I'm doing a small paper on Magneto-Optical Traps, trying to explain how they work and I just encountered another paper which talked about ground states and excited states (J = 0, J = 1) and magnetic substates (m = 0 for J = 0 and m = -1, 0 or 1 for J = 1). I understand what ground states and excited states are, but can someone explain magnetic substates?

Also, I'm confused by this:

It's from near the bottom of page 2 from http://physweb.bgu.ac.il/COURSES/LAB_C/Laser%20Cooling%20and%20trapping/colorado%20mot.pdf [Broken]. Could anyone tell me in laymans terms what exactly the bolded sentence means? As far as I understand, the atoms absorb photons, which excites them, then they emit them. What does this have to do with the magnetic substate?

Edit: I see now that I probably should have put this in the Atomic, Solid State, Comp. Physics subforum.

Electrons possess angular momentum, due to both their intrinsic spin as well as their motion around the nucleus. We use J to denote the value of the angular momentum, in this case 0 or 1 for the two energy levels.

As for the magnetic substates ... since angular momentum is a vector, we can talk about a component in a particular direction, in this case the propagation direction of the laser beam. We denote this vector component of angular momentum by m.

If J=0 then magnitude of the angular momentum is zero, so obviously the component m can only be 0. But for J=1, the component of angular momentum can be m = -1, 0, or 1.

The beams are circularly polarized, so that each photon has an angular momentum of 1. Moreover, the angular momentum vector points in the direction of propagation: for the beam from the left it points to the right, so m=+1 for photons in the beam from the left. Likewise, m=-1 for photons in the beam from the right.

For a ground state atom, m=0. When it absorbs a photon, by conservation of angular momentum, the excited state atom will have whatever angular momentum the absorbed photon had: +1 for photons absorbed by the beam from the left, or -1 for the other beam.

Hope this helps ... there's a lot here, so feel free to ask followup questions if anything is still confusing you.

EDIT:
Slightly off-topic, but note the appearance of current DOE Secretary Steven Chu in many references at the end of the link you gave,
http://physweb.bgu.ac.il/COURSES/LAB_C/Laser%20Cooling%20and%20trapping/colorado%20mot.pdf [Broken]

Thank you very much, that was extremely helpful. I do have some more questions. This is from the same article, from the bottom of page 2 again and the top of page 3:

An atom in groundstate absorbs a photon and will take over whatever angular momentum the photon had. (1) This is what is meant by a [tex]\Delta[/tex]m = +1 (or -1) transition, as described in the quote?

(2) The magnetic field itself does not exert a force on the atoms, right? The magnetic field is decreasing in -x direction and increasing in the +x direction. The left beam excites transitions to m = +1 and the right beam to m = -1. This somehow changes the resonance frequencies of the atoms. The lasers are set to below these resonance frequencies and due to the Doppler shift, atoms traveling toward a laser beam, will scatter more photons from that laser than the one they are moving away from and so it will experience a force in the direction of the origin. Is this correct?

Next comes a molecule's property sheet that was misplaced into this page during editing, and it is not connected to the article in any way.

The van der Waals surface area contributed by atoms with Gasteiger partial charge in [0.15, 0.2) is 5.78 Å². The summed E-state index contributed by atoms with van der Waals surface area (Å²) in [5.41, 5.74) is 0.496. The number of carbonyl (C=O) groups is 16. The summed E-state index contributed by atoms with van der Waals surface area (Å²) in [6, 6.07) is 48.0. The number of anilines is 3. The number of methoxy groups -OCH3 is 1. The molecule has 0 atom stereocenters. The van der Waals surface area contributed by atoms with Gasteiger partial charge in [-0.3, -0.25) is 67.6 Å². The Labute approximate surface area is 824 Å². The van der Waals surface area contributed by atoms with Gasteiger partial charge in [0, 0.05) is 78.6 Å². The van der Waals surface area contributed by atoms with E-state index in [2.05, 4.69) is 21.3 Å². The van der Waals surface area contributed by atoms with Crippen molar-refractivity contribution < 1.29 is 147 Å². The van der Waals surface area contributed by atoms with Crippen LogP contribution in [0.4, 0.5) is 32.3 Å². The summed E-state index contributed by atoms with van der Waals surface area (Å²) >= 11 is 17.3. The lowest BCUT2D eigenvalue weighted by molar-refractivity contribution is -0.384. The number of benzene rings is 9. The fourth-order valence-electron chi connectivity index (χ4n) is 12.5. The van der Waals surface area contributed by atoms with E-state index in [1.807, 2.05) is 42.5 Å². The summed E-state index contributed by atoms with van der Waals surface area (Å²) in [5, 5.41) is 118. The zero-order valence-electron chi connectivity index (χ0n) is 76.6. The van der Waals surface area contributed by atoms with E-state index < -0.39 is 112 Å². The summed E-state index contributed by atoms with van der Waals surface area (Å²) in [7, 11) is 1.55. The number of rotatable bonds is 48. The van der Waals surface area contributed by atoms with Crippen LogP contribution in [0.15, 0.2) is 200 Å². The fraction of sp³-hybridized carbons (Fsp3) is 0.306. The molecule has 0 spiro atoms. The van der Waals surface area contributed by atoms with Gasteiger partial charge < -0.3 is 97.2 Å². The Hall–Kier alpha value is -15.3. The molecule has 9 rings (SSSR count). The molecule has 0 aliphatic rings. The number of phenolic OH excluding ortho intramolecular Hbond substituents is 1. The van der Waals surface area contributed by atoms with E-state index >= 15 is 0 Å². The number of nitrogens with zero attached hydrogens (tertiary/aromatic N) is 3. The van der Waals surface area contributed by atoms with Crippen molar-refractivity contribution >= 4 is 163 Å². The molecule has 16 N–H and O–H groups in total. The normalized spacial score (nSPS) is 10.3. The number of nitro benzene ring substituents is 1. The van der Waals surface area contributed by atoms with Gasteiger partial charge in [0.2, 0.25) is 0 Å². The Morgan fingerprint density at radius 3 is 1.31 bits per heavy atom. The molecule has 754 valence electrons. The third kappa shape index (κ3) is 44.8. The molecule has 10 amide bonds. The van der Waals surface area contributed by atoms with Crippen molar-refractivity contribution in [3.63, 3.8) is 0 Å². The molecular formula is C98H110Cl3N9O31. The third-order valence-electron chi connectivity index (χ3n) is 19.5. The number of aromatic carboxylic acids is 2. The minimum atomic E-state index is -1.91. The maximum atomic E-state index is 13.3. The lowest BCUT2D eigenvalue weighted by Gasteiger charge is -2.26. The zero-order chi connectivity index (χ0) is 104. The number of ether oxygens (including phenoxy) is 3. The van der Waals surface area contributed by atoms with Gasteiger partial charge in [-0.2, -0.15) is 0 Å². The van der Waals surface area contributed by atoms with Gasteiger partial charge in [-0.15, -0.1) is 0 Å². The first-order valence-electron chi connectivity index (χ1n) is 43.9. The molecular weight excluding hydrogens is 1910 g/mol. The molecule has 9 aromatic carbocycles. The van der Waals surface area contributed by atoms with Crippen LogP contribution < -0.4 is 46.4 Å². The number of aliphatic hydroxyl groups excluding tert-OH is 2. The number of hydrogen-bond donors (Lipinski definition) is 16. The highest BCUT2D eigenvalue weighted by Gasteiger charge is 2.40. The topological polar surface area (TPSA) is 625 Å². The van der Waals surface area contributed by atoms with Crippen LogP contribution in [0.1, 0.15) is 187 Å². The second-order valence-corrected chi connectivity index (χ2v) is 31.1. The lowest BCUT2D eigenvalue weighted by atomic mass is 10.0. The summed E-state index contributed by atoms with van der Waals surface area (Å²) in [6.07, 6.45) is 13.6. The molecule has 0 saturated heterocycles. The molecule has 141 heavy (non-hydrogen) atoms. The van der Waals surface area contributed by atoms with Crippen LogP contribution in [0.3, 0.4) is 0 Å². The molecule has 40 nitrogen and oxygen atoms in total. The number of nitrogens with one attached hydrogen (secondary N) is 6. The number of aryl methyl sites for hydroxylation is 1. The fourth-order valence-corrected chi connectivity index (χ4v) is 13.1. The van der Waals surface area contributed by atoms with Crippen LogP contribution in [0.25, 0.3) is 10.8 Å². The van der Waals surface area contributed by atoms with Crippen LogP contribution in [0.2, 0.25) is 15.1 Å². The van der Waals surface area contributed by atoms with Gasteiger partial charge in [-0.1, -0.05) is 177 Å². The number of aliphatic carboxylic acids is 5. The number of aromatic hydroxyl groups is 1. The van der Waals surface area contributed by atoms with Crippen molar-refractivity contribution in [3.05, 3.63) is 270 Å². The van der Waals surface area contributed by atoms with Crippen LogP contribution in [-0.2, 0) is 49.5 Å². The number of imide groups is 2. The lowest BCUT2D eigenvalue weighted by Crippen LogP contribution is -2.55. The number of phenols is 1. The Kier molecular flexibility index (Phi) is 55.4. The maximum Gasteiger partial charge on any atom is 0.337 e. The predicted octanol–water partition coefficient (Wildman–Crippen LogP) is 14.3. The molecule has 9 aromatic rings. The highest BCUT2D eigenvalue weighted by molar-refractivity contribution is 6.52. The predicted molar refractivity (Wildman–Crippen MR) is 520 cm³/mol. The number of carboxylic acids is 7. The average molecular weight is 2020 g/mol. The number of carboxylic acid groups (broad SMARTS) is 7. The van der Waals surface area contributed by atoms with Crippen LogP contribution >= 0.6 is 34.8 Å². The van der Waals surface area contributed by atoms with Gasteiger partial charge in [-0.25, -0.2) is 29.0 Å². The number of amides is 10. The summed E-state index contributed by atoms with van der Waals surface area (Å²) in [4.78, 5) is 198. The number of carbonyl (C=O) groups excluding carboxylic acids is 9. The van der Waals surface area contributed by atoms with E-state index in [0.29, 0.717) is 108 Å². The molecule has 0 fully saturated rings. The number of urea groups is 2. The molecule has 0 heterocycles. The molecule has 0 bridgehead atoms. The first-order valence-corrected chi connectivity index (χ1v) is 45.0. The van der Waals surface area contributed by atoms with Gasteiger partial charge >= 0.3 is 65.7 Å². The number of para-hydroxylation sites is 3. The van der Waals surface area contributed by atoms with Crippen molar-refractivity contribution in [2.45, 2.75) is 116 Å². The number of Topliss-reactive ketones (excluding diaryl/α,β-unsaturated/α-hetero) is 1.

If so, I don't quite understand the role the magnetic substates play in this. Is it because the magnetic substates makes the resonance frequencies position dependant and so you don't have to change the frequency of the laser due to the decreasing velocity of the atom (since the atom's resonance frequency changes)?

Thank you very much, that was extremely helpful. I do have some more questions. This is from the same article, from the bottom of page 2 again and the top of page 3:

An atom in groundstate absorbs a photon and will take over whatever angular momentum the photon had. (1) This is what is meant by a [tex]\Delta[/tex]m = +1 (or -1) transition, as described in the quote?

(2) The magnetic field itself does not exert a force on the atoms, right? The magnetic field is decreasing in -x direction and increasing in the +x direction. The left beam excites transitions to m = +1 and the right beam to m = -1. This somehow changes the resonance frequencies of the atoms. The lasers are set to below these resonance frequencies and due to the Doppler shift, atoms traveling toward a laser beam, will scatter more photons from that laser than the one they are moving away from and so it will experience a force back to the origin. Is this correct?

If so, I don't quite understand the role the magnetic substates play in this. Is it because the magnetic substates make the resonance frequencies position dependant and so you don't have to change the frequency of the laser due to the decreasing velocity of the atom (since the atom's resonance frequency changes due to the Doppler shift)?

(2)
The magnetic field would exert a force on excited state atoms, because (a) those atoms possess a magnetic dipole moment, and (b) the magnetic field has a gradient.

However, that is not the force being discussed here. Nor are they talking about Doppler shifts creating a viscous force for atoms depending on what direction they are moving in.

Are you familiar with the Zeeman effect? That is at the root of this. Since the upper-state energy shifts with magnetic field, and the magnetic field is location-dependent, the upper state energy (and therefore the transition frequency) depends on location. So there is preferential absorption from one laser beam or the other depending on the atom's location, i.e. the location where the Zeeman shift brings the energy-level difference close to resonance with the laser.

I wasn't entirely familiar with the zeeman effect, but I knew it was involved. Once again your explanation cleared things up and I was able to finish my paper. Thanks again!